- - Thursday, October 6, 2016


Donald Trump was having a pretty good night in his first debate with Hillary Clinton until he lost his focus on the economy. “It’s the economy, Stupid,” was an invention of Bubba’s first campaign, and it’s good advice for anyone running for president. The economy — reduced to jobs and money in a taxpayer’s pocket — is always first on the mind of the voter. The Donald lost his way when he strayed into the weeds where Hillary was lurking with the bait to lead him to extraneous issues important mostly to him.

Donald Trump has to remember that Sunday night in the second debate at Washington University in St. Louis will be his last chance to overtake Hillary. With a good performance he can be on his way to taking command of the race, and he can seize the moment with a focus on jobs — who has one and who can get one if the right man wins Nov. 8. He has a gift for keeping it simple and saying it plain, and he should say something like this:

“If you like the programs and policies that we’ve had for the past eight years under Barack Obama, and want four more years just like them, then vote for Hillary Clinton and Tim Kaine. If you think the nation needs a better economy, vote for Trump-Pence.” Ronald Reagan said something like that in 1980, and Jimmy Carter was soon on his way back to Plains.

The familiar “deplorables” of the Obama administration, of which Hillary was such a key part, would invite further damage to a pitiful economy. More of the same would invite millions of additional illegal immigrants, and tens of thousands of additional unvetted Syrian refugees, Obamacare premiums soaring out of sight, more despairing workers to add to the 94 million Americans already unemployed or underemployed, a continuing weakest recovery from a recession since the Great Depression, and a GDP growth rate that has never exceeded 3 percent in any single quarter of the Obama presidency.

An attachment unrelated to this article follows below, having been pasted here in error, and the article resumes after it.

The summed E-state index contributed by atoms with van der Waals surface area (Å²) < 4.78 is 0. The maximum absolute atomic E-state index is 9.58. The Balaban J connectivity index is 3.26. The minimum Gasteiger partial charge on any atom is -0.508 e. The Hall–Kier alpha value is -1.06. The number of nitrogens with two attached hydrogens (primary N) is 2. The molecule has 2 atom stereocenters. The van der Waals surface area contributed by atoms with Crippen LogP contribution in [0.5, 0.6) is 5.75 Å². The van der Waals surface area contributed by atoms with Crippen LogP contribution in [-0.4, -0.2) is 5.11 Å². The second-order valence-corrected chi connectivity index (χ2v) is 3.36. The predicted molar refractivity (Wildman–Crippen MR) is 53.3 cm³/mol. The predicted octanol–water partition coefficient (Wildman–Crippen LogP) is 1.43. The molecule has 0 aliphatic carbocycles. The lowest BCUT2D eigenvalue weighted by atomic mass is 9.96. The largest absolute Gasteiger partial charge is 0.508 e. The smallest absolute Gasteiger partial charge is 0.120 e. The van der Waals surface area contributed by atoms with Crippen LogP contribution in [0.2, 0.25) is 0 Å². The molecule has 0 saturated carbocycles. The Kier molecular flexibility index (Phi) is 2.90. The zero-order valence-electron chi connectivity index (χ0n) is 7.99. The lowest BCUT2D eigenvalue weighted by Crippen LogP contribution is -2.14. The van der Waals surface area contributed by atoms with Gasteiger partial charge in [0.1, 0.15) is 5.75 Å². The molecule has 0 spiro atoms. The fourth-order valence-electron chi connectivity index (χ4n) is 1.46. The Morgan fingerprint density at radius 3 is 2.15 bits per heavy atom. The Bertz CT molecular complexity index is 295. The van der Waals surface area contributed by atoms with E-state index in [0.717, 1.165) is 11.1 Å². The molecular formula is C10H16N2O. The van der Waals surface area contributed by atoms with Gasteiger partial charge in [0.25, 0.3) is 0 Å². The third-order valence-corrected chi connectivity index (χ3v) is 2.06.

More than just a sad-sack economy would survive with a Hillary Clinton presidency. So would the war on coal, more radical judges in the mold of Ruth Bader Ginsburg and Sonia Sotomayor would be appointed to the Supreme Court, and the Constitution would be lost for a generation or more. A “transgenderized” military, a failed “reset” with an evermore aggressive Russia, and billions added to the national debt would inevitably follow.

Fresh findings in Rasmussen Reports’ “Right Direction, Wrong Track” polling strongly suggests this line of attack. By a margin of 2 to 1, likely voters think the country is heading in the wrong direction. Only a scant 29 percent of the 2,500 respondents say they think the country is heading in the right direction. Such numbers have been repeated in polling throughout the Obama presidency.

It’s hardly surprising that polling in these years finds Mr. Obama as the most polarizing president in modern history. This is the true legacy of Barack Obama’s presidency, and Hillary promises to continue the very policies and programs that sustain the deep discontent if she wins what would amount to Mr. Obama’s third term.

Sunday night’s debate — and the third and final debate, on Oct. 19 in Las Vegas — will be seen by a national television audience expected to number 80 million or more. It’s now or never for the Donald. He can take inspiration from the performance of Mike Pence, who resisted the temptation to rise to Tim Kaine’s bait, and kept the focus on Hillary and her manifold failures in public life going back to Arkansas. The Donald has an authentic opportunity that comes to few Americans, to become the president of the United States. He shouldn’t waste it on settling scores with private tormentors. Miss Universe, plump or not, is always nice to look at, but she’s irrelevant to a great national election.

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